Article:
A ROM Emulator is really just a software program that runs on your PC and allows you to play games that were built for different devices such as PlayStation or Nintendo DS, for example. That is the simple definition.
In more complicated terms, the ROM emulator actually mimics another type of gaming device – a games console for example – and then you load an actual game from that console, in the form of a ROM image, into the emulator and it will play exactly as it would on the console. In fact, the game itself thinks it is playing on the console – because the software is emulating (or pretending to be) that console.
What are ROMs?
ROM is a computer term that stands for Read Only Memory. A good example of ROM is a CD – not one of the more modern CDs that you can write to multiple times, but the traditional CD disk that you could only write to once. After you had written data to this disk, it could not be changed, but rather it could only be read from. Hence the name; read only. The opposite to ROM media is RAM. An example of RAM is the memory that is stored in your computer and used to write temporary data to – this type of media can be written to and read from and the name RAM stands for Random Access Memory.
Console games are also written to ROM media whether that is a CD or a cassette. the console reads the game data from the media but cannot write to it. In fact, that’s why a lot of consoles come with memory sticks for saving game data – because they are writable.
In order to play the game on another device, we take a copy of this ROM, or the game data, and transport it to another storage medium – typically the computer hard drive. We save this ROM in the form of an ISO. Whilst we may keep it in a read only format for the emulator, we may also chose to edit the ROM image first of all, to make it compatible with the emulator – as once we have removed it from the ROM media (the games original CD for example) then technically speaking it is no longer read only, and we can edit it as required.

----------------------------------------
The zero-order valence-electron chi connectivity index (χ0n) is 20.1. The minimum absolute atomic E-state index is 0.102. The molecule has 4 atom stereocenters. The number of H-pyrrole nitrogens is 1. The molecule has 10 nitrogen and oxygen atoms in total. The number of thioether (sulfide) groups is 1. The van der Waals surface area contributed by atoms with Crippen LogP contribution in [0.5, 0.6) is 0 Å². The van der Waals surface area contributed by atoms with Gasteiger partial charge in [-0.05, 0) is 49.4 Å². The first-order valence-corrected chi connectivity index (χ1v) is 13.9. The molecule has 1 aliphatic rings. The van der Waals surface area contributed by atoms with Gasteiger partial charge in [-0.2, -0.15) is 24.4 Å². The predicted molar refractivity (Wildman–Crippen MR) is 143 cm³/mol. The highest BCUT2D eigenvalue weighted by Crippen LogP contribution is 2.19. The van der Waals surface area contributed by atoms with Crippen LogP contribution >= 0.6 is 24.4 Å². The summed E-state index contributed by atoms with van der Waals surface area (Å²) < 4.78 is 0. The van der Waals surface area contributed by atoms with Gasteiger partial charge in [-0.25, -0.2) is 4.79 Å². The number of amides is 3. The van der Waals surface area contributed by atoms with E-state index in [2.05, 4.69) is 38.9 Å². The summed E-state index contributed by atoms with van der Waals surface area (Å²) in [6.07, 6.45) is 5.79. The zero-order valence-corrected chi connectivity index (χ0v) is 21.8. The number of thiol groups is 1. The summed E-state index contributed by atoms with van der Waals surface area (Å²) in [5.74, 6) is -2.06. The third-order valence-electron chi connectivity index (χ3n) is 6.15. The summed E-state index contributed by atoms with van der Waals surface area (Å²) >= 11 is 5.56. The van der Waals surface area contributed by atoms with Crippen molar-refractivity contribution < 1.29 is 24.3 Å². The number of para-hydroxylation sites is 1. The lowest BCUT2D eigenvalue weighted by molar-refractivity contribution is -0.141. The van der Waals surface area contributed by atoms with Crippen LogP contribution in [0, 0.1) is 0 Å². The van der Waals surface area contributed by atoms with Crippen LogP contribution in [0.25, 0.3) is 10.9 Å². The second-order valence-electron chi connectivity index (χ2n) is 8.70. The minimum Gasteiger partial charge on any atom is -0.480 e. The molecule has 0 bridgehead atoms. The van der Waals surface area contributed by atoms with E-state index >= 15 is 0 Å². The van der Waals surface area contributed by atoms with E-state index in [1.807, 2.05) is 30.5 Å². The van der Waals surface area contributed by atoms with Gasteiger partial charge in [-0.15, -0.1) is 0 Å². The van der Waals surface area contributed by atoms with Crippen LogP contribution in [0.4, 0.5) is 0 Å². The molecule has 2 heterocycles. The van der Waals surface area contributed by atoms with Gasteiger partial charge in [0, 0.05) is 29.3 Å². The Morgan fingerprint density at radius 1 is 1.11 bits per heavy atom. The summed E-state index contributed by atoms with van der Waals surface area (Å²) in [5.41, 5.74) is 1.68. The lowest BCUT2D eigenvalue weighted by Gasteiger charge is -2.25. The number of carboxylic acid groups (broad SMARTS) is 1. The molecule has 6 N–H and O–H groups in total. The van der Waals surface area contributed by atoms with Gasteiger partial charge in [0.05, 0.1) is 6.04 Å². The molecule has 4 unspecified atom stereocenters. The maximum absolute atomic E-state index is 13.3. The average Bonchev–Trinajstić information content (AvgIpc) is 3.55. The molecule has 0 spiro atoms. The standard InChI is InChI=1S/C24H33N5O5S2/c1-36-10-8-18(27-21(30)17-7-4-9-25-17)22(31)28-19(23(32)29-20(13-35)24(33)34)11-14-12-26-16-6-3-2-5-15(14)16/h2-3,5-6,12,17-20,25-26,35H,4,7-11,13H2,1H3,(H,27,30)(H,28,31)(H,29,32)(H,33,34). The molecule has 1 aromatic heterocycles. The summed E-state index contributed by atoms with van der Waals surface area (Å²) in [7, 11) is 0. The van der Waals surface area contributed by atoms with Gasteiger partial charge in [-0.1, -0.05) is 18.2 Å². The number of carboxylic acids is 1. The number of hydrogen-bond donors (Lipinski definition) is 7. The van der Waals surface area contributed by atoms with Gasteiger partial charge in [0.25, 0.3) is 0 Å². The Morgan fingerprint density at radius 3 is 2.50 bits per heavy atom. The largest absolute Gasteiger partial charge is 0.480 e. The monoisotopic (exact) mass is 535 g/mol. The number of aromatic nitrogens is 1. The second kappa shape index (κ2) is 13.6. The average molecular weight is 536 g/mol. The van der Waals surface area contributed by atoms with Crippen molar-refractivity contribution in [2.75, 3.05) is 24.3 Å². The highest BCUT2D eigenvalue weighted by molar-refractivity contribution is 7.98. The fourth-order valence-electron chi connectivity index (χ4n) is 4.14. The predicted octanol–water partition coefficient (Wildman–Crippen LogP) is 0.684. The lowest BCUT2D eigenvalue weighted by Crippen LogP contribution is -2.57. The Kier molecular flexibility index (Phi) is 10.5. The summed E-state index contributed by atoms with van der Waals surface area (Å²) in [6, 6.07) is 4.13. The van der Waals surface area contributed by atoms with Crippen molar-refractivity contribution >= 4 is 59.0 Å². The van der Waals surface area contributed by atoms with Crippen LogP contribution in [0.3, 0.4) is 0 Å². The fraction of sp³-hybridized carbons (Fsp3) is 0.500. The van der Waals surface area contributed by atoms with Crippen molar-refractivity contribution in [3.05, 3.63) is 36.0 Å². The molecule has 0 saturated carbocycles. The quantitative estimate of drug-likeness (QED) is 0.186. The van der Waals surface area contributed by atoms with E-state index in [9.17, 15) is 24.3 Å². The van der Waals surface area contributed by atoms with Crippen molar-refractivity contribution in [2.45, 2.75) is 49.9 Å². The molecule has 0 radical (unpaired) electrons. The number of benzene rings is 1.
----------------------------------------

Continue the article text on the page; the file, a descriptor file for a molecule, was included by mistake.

How does an emulator work?
Once we have a copy of the game on the computer, we can set the emulator to read that game. Clever people have reversed engineered all different types of games consoles in order to understand how they work, how they read the data from the games and how they translate that to the screen and the controllers for that console. Using that information they have essentially built their own version of that console from the ground up, but instead of building a physical device, they have done so in software form.
So the end result is a software version of each different type of games console. For this reason you tend to get different emulators that are dedicated to running games from a particular games console. For example, you get emulators made specifically to run Nintendo Switch console games.
You then plug in an actual game from that console, into the software – this is done in the form of a ROM or an ISO image of the original game. The emulator then loads that game into its memory in very much the same way as the original console would have done. It will then play the game just like the console. If we assumed the game had its own thought process, it would think it was being played on the console; it would not know any different.